The first Indian to ever attempt wine production on a larger scale in India was Shyamrao Chowgule in 1982. His company, Cheteau Indage, couldn’t survive the global financial crisis in 2008 and closed in 2011. Even then, no one really knew about wine in India, a country where religion plays a significant role and alcohol is looked down upon by many communities; they were not willing to try the drink. In fact, even today, a wine drinker is classified as “classy,” as opposed to people to drink more spirited alcohol, like scotch and rum.
In 1988, Kunal Grover started Grover Vineyards, just outside Bangalore in Karnataka. The weather gave ample support and they introduced Indians to Cabernet Sauvignon and Shiraz. But in 1988, wine was limited to expensive hotels and restaurants. Over the years, wine also got a reputation of being a studied drink. One would have to be knowledgeable about grapes and wines to be able to buy or order.
The biggest push in the wine industry came from Sula Vineyards in 2000. So, effectively, it was Rajeev Samant’s bold move to grow grapes and produce wine instead of mangoes (his original plan) that urged people to try the drink without hesitation. He told The New York Times, “I had been exposed to wine, living near Napa Valley, and sensed an opportunity.” Rajeev Samant proves to be a sharp businessman. Not only does he produce wine, he has expanded to hospitality, with resorts, restaurants, and even an amphitheater for concerts! He most robust success is probably that he made wine accessible to Indians and marketed it well enough to make the people consider it a drink they can have even without knowing much about it.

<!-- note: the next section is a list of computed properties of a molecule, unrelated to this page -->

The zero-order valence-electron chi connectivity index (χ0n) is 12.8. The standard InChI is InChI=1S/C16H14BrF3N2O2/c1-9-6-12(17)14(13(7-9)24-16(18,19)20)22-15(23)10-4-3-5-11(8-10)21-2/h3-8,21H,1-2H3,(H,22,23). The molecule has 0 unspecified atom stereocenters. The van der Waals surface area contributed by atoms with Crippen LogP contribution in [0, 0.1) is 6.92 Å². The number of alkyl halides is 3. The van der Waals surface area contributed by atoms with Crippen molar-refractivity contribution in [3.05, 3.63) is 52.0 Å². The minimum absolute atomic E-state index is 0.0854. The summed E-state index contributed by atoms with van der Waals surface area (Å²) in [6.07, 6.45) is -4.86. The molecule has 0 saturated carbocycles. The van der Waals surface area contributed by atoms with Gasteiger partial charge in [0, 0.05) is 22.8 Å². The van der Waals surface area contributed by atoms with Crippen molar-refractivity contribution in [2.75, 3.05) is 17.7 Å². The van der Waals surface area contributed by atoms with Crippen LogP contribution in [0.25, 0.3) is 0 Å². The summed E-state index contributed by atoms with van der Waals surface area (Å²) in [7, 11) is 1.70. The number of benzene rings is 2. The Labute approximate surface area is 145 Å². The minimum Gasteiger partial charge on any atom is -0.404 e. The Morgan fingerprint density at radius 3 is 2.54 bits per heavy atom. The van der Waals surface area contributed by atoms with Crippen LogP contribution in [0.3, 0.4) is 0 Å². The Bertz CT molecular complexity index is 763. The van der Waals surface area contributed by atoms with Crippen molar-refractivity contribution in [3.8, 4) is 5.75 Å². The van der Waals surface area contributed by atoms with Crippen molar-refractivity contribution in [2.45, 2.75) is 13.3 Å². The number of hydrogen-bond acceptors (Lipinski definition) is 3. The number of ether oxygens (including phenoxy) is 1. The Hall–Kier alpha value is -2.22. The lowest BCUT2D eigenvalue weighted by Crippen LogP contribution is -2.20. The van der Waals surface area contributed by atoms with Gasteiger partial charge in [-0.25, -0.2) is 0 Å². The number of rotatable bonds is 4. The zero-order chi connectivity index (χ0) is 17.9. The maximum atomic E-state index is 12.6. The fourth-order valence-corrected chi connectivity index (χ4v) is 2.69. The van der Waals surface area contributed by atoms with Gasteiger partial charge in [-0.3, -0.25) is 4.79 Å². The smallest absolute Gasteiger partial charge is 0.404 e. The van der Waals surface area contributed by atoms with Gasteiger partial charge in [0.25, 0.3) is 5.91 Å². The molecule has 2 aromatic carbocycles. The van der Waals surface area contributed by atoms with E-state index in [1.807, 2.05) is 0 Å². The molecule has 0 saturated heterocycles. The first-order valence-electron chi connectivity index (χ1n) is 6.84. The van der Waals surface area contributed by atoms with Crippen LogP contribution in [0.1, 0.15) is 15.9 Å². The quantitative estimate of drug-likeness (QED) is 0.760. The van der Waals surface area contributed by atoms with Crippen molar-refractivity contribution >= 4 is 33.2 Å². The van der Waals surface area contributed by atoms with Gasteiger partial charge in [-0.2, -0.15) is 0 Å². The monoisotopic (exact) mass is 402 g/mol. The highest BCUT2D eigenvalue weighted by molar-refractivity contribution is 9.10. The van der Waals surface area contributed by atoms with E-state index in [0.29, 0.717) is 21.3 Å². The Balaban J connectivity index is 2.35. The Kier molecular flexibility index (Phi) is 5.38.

After Sula and Grover’s success, many small-sized companies invested in land to grow grapes and started making wine. Some found it lucrative enough to leave their jobs and take it on as their career. For instance, Yatin Patil and his Kiran started Reveilo and put their family land to use. According to a 2013 DNA report, wine was limited to metropolitan cities, Mumbai being the highest consumer. That is probably even the case today. Although the market has expanded, it hasn’t reached every socio-economic strata. But, with wine, a slightly costlier drink, it’s difficult to make happen. For now, the producers are comfortable catering to the rich and the young.
Grover Zampa Vineyards in Igatpuri have made it on the international level, just like Sula. Alpine Wineries distributes its wine in Vienna, apart from some places in India. D. N. Raju used to provide grapes to the Grovers for a decade. He started his own winery called Soma. Evidently, wine companies are eager to make a mark on the global map. Wine is still a nascent industry in India and it probably has a long way to go before the country is known for its wine. But with more people starting wineries the future looks optimistic!